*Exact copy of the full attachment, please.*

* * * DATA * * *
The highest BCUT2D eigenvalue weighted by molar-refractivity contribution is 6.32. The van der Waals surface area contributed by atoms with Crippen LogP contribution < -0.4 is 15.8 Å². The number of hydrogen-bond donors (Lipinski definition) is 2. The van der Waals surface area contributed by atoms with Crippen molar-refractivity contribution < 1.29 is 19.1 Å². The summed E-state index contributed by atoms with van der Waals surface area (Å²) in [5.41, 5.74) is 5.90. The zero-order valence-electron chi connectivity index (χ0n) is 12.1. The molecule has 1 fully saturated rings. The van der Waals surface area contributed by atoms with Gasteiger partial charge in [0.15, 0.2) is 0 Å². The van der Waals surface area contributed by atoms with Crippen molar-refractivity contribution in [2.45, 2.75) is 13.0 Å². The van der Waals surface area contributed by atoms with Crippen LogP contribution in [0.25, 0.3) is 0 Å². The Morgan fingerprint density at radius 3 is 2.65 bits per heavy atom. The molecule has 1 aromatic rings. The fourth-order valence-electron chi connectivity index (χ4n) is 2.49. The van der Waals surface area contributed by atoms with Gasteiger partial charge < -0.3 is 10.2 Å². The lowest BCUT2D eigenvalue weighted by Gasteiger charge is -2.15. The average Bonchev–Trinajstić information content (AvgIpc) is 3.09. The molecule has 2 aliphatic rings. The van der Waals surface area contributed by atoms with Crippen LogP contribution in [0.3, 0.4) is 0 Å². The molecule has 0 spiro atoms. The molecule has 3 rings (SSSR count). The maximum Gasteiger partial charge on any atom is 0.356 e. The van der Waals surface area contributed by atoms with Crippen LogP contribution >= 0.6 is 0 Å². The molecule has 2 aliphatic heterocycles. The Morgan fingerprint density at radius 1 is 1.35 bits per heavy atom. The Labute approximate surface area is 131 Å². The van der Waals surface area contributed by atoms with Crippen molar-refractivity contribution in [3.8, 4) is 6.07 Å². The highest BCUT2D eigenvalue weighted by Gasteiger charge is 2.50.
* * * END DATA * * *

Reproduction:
The highest BCUT2D eigenvalue weighted by molar-refractivity contribution is 6.32. The van der Waals surface area contributed by atoms with Crippen LogP contribution < -0.4 is 15.8 Å². The number of hydrogen-bond donors (Lipinski definition) is 2. The van der Waals surface area contributed by atoms with Crippen molar-refractivity contribution < 1.29 is 19.1 Å². The summed E-state index contributed by atoms with van der Waals surface area (Å²) in [5.41, 5.74) is 5.90. The zero-order valence-electron chi connectivity index (χ0n) is 12.1. The molecule has 1 fully saturated rings. The van der Waals surface area contributed by atoms with Gasteiger partial charge in [0.15, 0.2) is 0 Å². The van der Waals surface area contributed by atoms with Crippen molar-refractivity contribution in [2.45, 2.75) is 13.0 Å². The van der Waals surface area contributed by atoms with Crippen LogP contribution in [0.25, 0.3) is 0 Å². The Morgan fingerprint density at radius 3 is 2.65 bits per heavy atom. The molecule has 1 aromatic rings. The fourth-order valence-electron chi connectivity index (χ4n) is 2.49. The van der Waals surface area contributed by atoms with Gasteiger partial charge < -0.3 is 10.2 Å². The lowest BCUT2D eigenvalue weighted by Gasteiger charge is -2.15. The average Bonchev–Trinajstić information content (AvgIpc) is 3.09. The molecule has 2 aliphatic rings. The van der Waals surface area contributed by atoms with Crippen LogP contribution in [0.3, 0.4) is 0 Å². The molecule has 0 spiro atoms. The molecule has 3 rings (SSSR count). The maximum Gasteiger partial charge on any atom is 0.356 e. The van der Waals surface area contributed by atoms with Crippen LogP contribution >= 0.6 is 0 Å². The molecule has 2 aliphatic heterocycles. The Morgan fingerprint density at radius 1 is 1.35 bits per heavy atom. The Labute approximate surface area is 131 Å². The van der Waals surface area contributed by atoms with Crippen molar-refractivity contribution in [3.8, 4) is 6.07 Å². The highest BCUT2D eigenvalue weighted by Gasteiger charge is 2.50.